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International Recovery Platform

The generation of new tsunami risk areas due to an intentionally biased reconstruction process: Case study of llico after the 2010 Chile tsunami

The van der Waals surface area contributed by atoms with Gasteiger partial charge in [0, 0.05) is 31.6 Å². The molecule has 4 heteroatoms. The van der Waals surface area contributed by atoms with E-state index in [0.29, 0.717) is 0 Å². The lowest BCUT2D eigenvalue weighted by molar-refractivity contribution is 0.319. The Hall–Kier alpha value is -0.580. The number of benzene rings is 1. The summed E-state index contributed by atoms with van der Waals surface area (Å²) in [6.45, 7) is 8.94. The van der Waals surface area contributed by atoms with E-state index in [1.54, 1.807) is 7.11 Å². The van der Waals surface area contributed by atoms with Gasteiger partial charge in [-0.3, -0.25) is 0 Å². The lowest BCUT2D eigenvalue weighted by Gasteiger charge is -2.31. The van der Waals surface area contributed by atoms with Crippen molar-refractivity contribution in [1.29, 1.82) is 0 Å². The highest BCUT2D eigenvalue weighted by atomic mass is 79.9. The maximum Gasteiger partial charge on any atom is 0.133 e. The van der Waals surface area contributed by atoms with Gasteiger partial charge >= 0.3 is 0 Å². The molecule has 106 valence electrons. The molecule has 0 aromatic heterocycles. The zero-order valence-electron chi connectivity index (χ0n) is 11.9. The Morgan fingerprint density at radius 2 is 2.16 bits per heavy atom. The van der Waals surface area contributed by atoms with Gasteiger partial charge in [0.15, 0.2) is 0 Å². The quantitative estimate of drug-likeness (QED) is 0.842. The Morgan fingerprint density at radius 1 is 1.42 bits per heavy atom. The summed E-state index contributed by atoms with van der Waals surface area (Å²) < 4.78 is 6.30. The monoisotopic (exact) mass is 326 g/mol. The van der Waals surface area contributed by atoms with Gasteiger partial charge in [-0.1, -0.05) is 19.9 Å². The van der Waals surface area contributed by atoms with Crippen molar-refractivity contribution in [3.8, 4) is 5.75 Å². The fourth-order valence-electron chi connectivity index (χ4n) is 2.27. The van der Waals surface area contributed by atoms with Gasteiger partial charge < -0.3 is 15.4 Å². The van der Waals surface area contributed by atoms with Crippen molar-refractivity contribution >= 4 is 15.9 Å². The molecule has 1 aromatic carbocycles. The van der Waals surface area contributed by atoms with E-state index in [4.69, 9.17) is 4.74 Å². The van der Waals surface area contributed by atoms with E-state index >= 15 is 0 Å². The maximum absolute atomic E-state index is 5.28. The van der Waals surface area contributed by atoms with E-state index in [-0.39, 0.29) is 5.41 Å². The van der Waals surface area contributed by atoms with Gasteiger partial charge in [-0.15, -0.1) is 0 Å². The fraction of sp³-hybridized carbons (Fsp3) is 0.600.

The main objective of the present work is to assess changes in vulnerability and, consequently, risk, considering a time-space dimension. Three deterministic tsunami scenarios based on historical events were analyzed, and vulnerability analysis with an emphasis on social cohesion and community organization in pre-reconstruction (2012) and post-reconstruction (2017) conditions was carried out using physical, socioeconomic and social organization variables. The extreme scenario was found to be a 2010-like tsunami, and high levels of social trust and community cooperation were found in pre-reconstruction conditions, which decreased in post-reconstruction conditions due to the relocation of the affected population to other parts of the region. Therefore, it can be concluded that even though physical aspects are important for improving the livability of an affected place and the quality of life of its inhabitants, intentionally biased reconstruction processes (focused mainly on physical aspects) do not effectively reduce risk. Finally, it is extremely important to include social capital and social resilience as crucial elements in public policies to implement more comprehensive and successful reconstruction processes in developing countries that may be affected by many natural hazards such as earthquakes, tsunamis, river floods, volcanic eruptions and storm surges


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